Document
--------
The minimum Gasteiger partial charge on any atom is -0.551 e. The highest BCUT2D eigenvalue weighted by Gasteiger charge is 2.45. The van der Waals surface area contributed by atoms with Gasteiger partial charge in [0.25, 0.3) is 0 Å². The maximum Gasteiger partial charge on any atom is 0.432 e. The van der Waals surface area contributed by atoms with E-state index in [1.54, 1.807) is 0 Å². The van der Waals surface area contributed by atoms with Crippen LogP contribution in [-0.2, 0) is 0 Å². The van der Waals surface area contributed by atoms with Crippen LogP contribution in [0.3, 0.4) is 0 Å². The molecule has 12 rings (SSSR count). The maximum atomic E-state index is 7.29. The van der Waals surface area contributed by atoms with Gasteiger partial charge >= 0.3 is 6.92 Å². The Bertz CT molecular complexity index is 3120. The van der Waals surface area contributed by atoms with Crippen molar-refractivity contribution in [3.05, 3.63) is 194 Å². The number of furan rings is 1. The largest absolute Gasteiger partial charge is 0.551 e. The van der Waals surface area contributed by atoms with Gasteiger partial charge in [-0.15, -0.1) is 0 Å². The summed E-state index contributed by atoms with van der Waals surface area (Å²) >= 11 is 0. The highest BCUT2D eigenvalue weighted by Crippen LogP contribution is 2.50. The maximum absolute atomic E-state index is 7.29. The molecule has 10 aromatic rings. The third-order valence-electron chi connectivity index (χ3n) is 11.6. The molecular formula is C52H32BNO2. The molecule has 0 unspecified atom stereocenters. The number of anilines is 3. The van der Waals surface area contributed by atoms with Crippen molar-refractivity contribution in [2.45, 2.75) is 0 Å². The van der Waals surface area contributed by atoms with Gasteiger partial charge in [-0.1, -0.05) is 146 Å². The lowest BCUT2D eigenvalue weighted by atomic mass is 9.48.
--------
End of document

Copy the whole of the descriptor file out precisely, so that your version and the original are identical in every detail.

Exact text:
The minimum Gasteiger partial charge on any atom is -0.551 e. The highest BCUT2D eigenvalue weighted by Gasteiger charge is 2.45. The van der Waals surface area contributed by atoms with Gasteiger partial charge in [0.25, 0.3) is 0 Å². The maximum Gasteiger partial charge on any atom is 0.432 e. The van der Waals surface area contributed by atoms with E-state index in [1.54, 1.807) is 0 Å². The van der Waals surface area contributed by atoms with Crippen LogP contribution in [-0.2, 0) is 0 Å². The van der Waals surface area contributed by atoms with Crippen LogP contribution in [0.3, 0.4) is 0 Å². The molecule has 12 rings (SSSR count). The maximum atomic E-state index is 7.29. The van der Waals surface area contributed by atoms with Gasteiger partial charge >= 0.3 is 6.92 Å². The Bertz CT molecular complexity index is 3120. The van der Waals surface area contributed by atoms with Crippen molar-refractivity contribution in [3.05, 3.63) is 194 Å². The number of furan rings is 1. The largest absolute Gasteiger partial charge is 0.551 e. The van der Waals surface area contributed by atoms with Gasteiger partial charge in [-0.15, -0.1) is 0 Å². The summed E-state index contributed by atoms with van der Waals surface area (Å²) >= 11 is 0. The highest BCUT2D eigenvalue weighted by Crippen LogP contribution is 2.50. The maximum absolute atomic E-state index is 7.29. The molecule has 10 aromatic rings. The third-order valence-electron chi connectivity index (χ3n) is 11.6. The molecular formula is C52H32BNO2. The molecule has 0 unspecified atom stereocenters. The number of anilines is 3. The van der Waals surface area contributed by atoms with Crippen molar-refractivity contribution in [2.45, 2.75) is 0 Å². The van der Waals surface area contributed by atoms with Gasteiger partial charge in [-0.1, -0.05) is 146 Å². The lowest BCUT2D eigenvalue weighted by atomic mass is 9.48.